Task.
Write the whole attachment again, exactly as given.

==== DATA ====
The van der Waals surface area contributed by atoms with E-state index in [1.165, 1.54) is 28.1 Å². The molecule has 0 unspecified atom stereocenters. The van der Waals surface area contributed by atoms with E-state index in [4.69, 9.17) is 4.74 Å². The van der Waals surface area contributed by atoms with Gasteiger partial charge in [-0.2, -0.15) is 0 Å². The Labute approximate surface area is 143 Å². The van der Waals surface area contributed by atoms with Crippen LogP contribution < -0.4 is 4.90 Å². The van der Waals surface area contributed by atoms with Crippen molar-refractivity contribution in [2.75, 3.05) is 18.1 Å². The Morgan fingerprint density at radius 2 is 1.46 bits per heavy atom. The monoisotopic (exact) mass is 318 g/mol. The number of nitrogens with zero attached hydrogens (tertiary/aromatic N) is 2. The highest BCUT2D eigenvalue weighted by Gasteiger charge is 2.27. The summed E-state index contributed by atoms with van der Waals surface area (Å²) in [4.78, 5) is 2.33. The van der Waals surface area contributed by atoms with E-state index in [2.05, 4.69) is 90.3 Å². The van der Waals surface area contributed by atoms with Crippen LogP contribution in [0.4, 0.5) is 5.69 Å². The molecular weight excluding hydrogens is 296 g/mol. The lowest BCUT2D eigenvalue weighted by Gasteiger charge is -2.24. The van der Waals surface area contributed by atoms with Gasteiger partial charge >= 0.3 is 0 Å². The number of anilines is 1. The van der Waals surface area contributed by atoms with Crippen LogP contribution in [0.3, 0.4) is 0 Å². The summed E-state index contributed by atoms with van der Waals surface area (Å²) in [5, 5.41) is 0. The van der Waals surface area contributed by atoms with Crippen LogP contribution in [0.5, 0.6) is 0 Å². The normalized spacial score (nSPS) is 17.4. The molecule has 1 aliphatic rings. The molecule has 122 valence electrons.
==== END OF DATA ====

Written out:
The van der Waals surface area contributed by atoms with E-state index in [1.165, 1.54) is 28.1 Å². The molecule has 0 unspecified atom stereocenters. The van der Waals surface area contributed by atoms with E-state index in [4.69, 9.17) is 4.74 Å². The van der Waals surface area contributed by atoms with Gasteiger partial charge in [-0.2, -0.15) is 0 Å². The Labute approximate surface area is 143 Å². The van der Waals surface area contributed by atoms with Crippen LogP contribution < -0.4 is 4.90 Å². The van der Waals surface area contributed by atoms with Crippen molar-refractivity contribution in [2.75, 3.05) is 18.1 Å². The Morgan fingerprint density at radius 2 is 1.46 bits per heavy atom. The monoisotopic (exact) mass is 318 g/mol. The number of nitrogens with zero attached hydrogens (tertiary/aromatic N) is 2. The highest BCUT2D eigenvalue weighted by Gasteiger charge is 2.27. The summed E-state index contributed by atoms with van der Waals surface area (Å²) in [4.78, 5) is 2.33. The van der Waals surface area contributed by atoms with E-state index in [2.05, 4.69) is 90.3 Å². The van der Waals surface area contributed by atoms with Crippen LogP contribution in [0.4, 0.5) is 5.69 Å². The molecular weight excluding hydrogens is 296 g/mol. The lowest BCUT2D eigenvalue weighted by Gasteiger charge is -2.24. The van der Waals surface area contributed by atoms with Gasteiger partial charge >= 0.3 is 0 Å². The number of anilines is 1. The van der Waals surface area contributed by atoms with Crippen LogP contribution in [0.3, 0.4) is 0 Å². The summed E-state index contributed by atoms with van der Waals surface area (Å²) in [5, 5.41) is 0. The van der Waals surface area contributed by atoms with Crippen LogP contribution in [0.5, 0.6) is 0 Å². The normalized spacial score (nSPS) is 17.4. The molecule has 1 aliphatic rings. The molecule has 122 valence electrons.